Why Talking to Your Child Matters

By: Matthew Du
Why Talking to Your Child Matters

Parents think a lot about how their children speak to them and how they behave. Correcting them when they need discipline and rewarding them when they deserve it, the sole purpose of the parent for many years of the child’s formative experience is to ensure that the child in question capitalizes on good manners and steers away from rude behavior.

Unfortunately, while our intentions may be pure, we may not always pay attention to what we say and how we say it, resulting in the child misinterpreting the message behind our words. Today, we’ll be attempting to decode this miscommunication, finding out the root cause behind the miscommunication, and working our way around it.

Today, we’ll be discussing the importance of communication, how you should be talking to your child, what you can talk about, and how to engage them in conversation. This, quite honestly, is one of the hardest topics to learn as a parent and a single article will most likely fail to capture all the possible courses of action for the viewers.

Importance of Communication

Effective communication builds understanding and trust. When you, parents, and carers understand and trust each other, you’ll all be better able to work together to support children’s well-being and development.

More than anything, effective communication is the key to establishing and maintaining positive partnerships with other carers, guardians, and the children involved. For parents, a positive relationship means sharing knowledge and experience to understand their child’s situation, and more often than not, it can lead to developing plans together to support the child.

Importance of Communication

It’s important that all this communication follows a protocol of respect – the foundation of effective communication with your child and other partnered guardians. Respect will help you understand the people you work with and the children that listen to you. This especially holds true with the cultural, linguistic, social, and economic diversity that might affect your communication with other members of the family.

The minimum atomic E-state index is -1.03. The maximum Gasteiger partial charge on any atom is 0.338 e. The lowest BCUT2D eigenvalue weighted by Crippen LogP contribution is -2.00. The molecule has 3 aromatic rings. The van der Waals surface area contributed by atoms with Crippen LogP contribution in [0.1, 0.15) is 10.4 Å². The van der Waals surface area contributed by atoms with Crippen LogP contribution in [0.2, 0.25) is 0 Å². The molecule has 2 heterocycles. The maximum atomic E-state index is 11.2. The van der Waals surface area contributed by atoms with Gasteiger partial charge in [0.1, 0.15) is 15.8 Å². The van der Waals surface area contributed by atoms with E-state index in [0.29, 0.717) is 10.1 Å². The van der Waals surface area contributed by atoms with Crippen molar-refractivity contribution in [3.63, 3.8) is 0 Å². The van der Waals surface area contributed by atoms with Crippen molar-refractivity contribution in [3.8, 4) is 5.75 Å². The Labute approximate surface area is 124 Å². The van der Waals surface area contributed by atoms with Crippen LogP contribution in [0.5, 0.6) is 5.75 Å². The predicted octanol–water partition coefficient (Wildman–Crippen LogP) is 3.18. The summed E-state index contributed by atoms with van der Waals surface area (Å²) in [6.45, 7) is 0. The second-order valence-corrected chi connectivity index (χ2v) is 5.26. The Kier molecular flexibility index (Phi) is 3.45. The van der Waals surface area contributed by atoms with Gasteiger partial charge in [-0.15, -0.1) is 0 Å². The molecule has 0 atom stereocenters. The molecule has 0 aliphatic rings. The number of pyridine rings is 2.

One key benefit of being able to command respect is the ability to listen well.

When you listen well, you get more information from your children and you also get the full benefit of being able to generate insights specific to your child. More than anything, you show your child that their opinions matter as well, allowing them to generate confidence and respect, both for you and themselves.

More than anything, talking with your child builds a conducive and safe environment at home environment. Crown Asia has dedicated itself to providing the best at-home experience for families, young and old alike, make sure to check out our communities if you wish to build a positive and loving relationship with your child and other family members. From lots for sale and full-on houses for rent, take the time to check out our home offerings and you just might your next dream home. Talk to any of our agents and check out our home listings online, available all over the Philippines.

Assessing How You Talk to Your Child

It’s often difficult for us to view our own actions from an objective standpoint. As you consider the question of how you would describe the way that you interact with our child on a day-to-day basis, imagine yourself recording interactions and playing back the images and sounds in your mind’s eye. How would it sound to others? How does it sound to you? Would your voice sound patient and loving? Would you be proud of how you talk to them? Do you seem engaged and interested in what your child is saying?

The question that we’re trying to answer here is that if you recorded yourself and played it back, would it seem as though you think you were at your best?